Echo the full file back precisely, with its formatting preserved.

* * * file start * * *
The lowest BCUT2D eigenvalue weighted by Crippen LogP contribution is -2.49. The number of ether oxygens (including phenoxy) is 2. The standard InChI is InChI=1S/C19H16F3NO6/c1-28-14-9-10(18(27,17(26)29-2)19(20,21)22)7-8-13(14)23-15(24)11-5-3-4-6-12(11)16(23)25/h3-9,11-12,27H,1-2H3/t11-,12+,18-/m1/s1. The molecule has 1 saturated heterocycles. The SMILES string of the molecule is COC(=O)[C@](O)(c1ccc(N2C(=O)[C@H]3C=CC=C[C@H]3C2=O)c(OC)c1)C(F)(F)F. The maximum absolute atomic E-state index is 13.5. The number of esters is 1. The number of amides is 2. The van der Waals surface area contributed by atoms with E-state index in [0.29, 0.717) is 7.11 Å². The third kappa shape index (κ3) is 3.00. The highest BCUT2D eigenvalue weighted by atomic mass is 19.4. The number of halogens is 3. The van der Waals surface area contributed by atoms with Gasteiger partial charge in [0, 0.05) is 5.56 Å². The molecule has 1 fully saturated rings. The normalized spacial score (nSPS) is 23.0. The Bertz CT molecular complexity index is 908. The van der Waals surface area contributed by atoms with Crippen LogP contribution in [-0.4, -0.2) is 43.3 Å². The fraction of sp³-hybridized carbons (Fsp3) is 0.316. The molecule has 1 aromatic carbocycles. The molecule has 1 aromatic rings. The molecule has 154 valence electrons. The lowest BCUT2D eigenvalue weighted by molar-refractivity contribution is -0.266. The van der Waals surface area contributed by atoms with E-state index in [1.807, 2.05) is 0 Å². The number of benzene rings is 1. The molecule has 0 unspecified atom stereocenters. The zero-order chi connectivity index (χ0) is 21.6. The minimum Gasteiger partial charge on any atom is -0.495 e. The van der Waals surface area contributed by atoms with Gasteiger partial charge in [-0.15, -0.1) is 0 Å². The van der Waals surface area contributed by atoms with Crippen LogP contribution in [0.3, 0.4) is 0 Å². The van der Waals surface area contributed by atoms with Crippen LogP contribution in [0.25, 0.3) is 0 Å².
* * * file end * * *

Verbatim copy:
The lowest BCUT2D eigenvalue weighted by Crippen LogP contribution is -2.49. The number of ether oxygens (including phenoxy) is 2. The standard InChI is InChI=1S/C19H16F3NO6/c1-28-14-9-10(18(27,17(26)29-2)19(20,21)22)7-8-13(14)23-15(24)11-5-3-4-6-12(11)16(23)25/h3-9,11-12,27H,1-2H3/t11-,12+,18-/m1/s1. The molecule has 1 saturated heterocycles. The SMILES string of the molecule is COC(=O)[C@](O)(c1ccc(N2C(=O)[C@H]3C=CC=C[C@H]3C2=O)c(OC)c1)C(F)(F)F. The maximum absolute atomic E-state index is 13.5. The number of esters is 1. The number of amides is 2. The van der Waals surface area contributed by atoms with E-state index in [0.29, 0.717) is 7.11 Å². The third kappa shape index (κ3) is 3.00. The highest BCUT2D eigenvalue weighted by atomic mass is 19.4. The number of halogens is 3. The van der Waals surface area contributed by atoms with Gasteiger partial charge in [0, 0.05) is 5.56 Å². The molecule has 1 fully saturated rings. The normalized spacial score (nSPS) is 23.0. The Bertz CT molecular complexity index is 908. The van der Waals surface area contributed by atoms with Crippen LogP contribution in [-0.4, -0.2) is 43.3 Å². The fraction of sp³-hybridized carbons (Fsp3) is 0.316. The molecule has 1 aromatic carbocycles. The molecule has 1 aromatic rings. The molecule has 154 valence electrons. The lowest BCUT2D eigenvalue weighted by molar-refractivity contribution is -0.266. The van der Waals surface area contributed by atoms with E-state index in [1.807, 2.05) is 0 Å². The number of benzene rings is 1. The molecule has 0 unspecified atom stereocenters. The zero-order chi connectivity index (χ0) is 21.6. The minimum Gasteiger partial charge on any atom is -0.495 e. The van der Waals surface area contributed by atoms with Gasteiger partial charge in [-0.15, -0.1) is 0 Å². The van der Waals surface area contributed by atoms with Crippen LogP contribution in [0.3, 0.4) is 0 Å². The van der Waals surface area contributed by atoms with Crippen LogP contribution in [0.25, 0.3) is 0 Å².